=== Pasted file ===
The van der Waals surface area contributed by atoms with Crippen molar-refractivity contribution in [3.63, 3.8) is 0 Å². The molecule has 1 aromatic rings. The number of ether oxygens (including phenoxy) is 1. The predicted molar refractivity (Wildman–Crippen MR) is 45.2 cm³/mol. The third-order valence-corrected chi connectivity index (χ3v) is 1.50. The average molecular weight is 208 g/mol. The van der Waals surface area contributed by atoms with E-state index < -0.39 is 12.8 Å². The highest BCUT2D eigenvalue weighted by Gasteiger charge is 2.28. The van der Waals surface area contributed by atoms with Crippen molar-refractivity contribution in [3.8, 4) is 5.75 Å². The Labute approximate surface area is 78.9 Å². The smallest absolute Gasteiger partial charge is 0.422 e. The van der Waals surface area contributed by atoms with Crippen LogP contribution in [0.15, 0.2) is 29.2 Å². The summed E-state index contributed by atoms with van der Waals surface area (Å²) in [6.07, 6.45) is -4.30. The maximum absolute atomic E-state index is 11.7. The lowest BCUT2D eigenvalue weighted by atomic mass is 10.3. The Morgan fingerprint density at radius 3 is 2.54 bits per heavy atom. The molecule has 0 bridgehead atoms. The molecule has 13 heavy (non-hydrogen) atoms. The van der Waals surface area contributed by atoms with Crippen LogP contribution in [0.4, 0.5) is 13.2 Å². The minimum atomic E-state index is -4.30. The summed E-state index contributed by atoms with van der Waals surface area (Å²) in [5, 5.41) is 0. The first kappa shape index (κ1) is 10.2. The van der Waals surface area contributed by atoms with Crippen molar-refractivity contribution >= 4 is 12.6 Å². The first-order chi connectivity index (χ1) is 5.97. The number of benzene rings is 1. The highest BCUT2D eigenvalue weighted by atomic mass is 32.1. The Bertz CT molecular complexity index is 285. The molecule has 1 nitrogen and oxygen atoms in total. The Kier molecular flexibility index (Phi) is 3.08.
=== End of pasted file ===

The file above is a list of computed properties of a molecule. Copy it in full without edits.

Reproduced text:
The van der Waals surface area contributed by atoms with Crippen molar-refractivity contribution in [3.63, 3.8) is 0 Å². The molecule has 1 aromatic rings. The number of ether oxygens (including phenoxy) is 1. The predicted molar refractivity (Wildman–Crippen MR) is 45.2 cm³/mol. The third-order valence-corrected chi connectivity index (χ3v) is 1.50. The average molecular weight is 208 g/mol. The van der Waals surface area contributed by atoms with E-state index < -0.39 is 12.8 Å². The highest BCUT2D eigenvalue weighted by Gasteiger charge is 2.28. The van der Waals surface area contributed by atoms with Crippen molar-refractivity contribution in [3.8, 4) is 5.75 Å². The Labute approximate surface area is 78.9 Å². The smallest absolute Gasteiger partial charge is 0.422 e. The van der Waals surface area contributed by atoms with Crippen LogP contribution in [0.15, 0.2) is 29.2 Å². The summed E-state index contributed by atoms with van der Waals surface area (Å²) in [6.07, 6.45) is -4.30. The maximum absolute atomic E-state index is 11.7. The lowest BCUT2D eigenvalue weighted by atomic mass is 10.3. The Morgan fingerprint density at radius 3 is 2.54 bits per heavy atom. The molecule has 0 bridgehead atoms. The molecule has 13 heavy (non-hydrogen) atoms. The van der Waals surface area contributed by atoms with Crippen LogP contribution in [0.4, 0.5) is 13.2 Å². The minimum atomic E-state index is -4.30. The summed E-state index contributed by atoms with van der Waals surface area (Å²) in [5, 5.41) is 0. The first kappa shape index (κ1) is 10.2. The van der Waals surface area contributed by atoms with Crippen molar-refractivity contribution >= 4 is 12.6 Å². The first-order chi connectivity index (χ1) is 5.97. The number of benzene rings is 1. The highest BCUT2D eigenvalue weighted by atomic mass is 32.1. The Bertz CT molecular complexity index is 285. The molecule has 1 nitrogen and oxygen atoms in total. The Kier molecular flexibility index (Phi) is 3.08.